Many IFAs feel gaining confidence of wealthy clients is the biggest challenge for them. A major reason for this fear is numerous stereotypes associated with HNIs and UHNIs.
In fact, most of the stereotypes associated with the world's ultra-high-net-worth (UHNW) population are just plain wrong, says research house Wealth X Institute.
Here are five myths associated with wealthy clients, which you would do well to ignore in dealing with them.
- HNIs are out of the ordinary
Not all HNIs are inheritors. Broadly, there are four categories of HNIs – CXOs, professionals, inheritors and entrepreneurs. Each of them has different needs, goals and lifestyle.
Hence, most of HNIs are self-made and come from some form of middle-class background, they are not obnoxiously rich kids. Whether they have $1 million or $20 million, they do not think of themselves as affluent. They have middle class humble values embedded in their subconscious, just like you and me.
- Marketing works the same amongst all wealth groups
This myth is one of the reasons so many advisors struggle marketing their services to most HNI’s. These investors are more educated, highly sceptical, do not trust advertising claims, and do not like sales people.
They have their guard up for anything that seems like marketing or sales. Word-of-mouth reference, reputation, and personal introductions are key to affluent marketing.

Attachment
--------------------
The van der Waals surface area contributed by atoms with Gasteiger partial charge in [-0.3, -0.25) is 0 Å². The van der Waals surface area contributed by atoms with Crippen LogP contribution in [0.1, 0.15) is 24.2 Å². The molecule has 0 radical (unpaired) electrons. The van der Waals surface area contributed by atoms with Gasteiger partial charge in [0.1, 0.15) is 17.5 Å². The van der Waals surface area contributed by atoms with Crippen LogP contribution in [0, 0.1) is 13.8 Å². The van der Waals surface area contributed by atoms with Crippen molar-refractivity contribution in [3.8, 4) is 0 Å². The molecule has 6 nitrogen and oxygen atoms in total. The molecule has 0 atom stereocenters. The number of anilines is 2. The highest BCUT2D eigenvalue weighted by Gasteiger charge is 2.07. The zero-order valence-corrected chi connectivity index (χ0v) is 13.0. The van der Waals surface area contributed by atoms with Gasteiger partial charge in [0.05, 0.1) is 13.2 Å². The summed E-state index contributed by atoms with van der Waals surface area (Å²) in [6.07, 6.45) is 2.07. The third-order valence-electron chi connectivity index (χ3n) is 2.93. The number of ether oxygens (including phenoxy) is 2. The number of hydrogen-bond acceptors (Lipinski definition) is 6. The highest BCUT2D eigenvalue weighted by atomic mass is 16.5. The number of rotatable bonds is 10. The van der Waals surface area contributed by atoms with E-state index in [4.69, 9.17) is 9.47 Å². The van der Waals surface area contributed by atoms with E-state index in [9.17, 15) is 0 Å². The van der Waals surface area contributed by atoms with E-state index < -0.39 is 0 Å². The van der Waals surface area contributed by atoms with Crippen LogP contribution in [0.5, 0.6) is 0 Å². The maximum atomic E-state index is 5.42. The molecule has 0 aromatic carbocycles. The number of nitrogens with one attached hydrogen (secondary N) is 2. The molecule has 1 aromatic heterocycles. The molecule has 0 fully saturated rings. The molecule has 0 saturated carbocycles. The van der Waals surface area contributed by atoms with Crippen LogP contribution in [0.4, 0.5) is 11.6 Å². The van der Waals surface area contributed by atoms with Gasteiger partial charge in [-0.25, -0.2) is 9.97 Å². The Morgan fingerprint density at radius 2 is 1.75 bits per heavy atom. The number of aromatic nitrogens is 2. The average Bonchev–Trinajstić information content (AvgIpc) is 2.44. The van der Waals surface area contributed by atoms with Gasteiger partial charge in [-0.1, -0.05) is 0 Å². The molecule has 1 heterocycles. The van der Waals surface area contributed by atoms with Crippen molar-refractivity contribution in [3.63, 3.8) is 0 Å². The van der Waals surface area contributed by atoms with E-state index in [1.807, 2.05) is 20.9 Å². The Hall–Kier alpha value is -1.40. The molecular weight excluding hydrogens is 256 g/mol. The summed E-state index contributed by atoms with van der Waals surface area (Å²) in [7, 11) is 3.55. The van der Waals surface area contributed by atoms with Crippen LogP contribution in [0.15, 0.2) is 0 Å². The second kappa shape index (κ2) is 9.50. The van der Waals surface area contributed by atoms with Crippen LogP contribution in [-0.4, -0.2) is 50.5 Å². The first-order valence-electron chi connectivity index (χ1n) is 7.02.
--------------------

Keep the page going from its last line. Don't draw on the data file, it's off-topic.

- HNIs don’t want all their eggs in one basket
These wealthy investors want a “go-to” financial advisor they trust to manage every aspect of their family’s financial affairs. They do not expect their advisor to be an expert in all areas; instead, they would recommend advisors to bring in qualified experts when necessary.
- Investment performance is everything
Meeting investment performance expectations is important, but it is one of the 14 statistically significant criteria they rate important, according to a research survey. The key to investment performance with HNIs is in managing expectations.
- Social media is for millennials
Tell that to a 60-year old grandmother who is sharing pictures of her grandson with her financial advisor on Facebook. In fact, today’s affluent of all ages are becoming increasingly more comfortable interfacing with social media sites.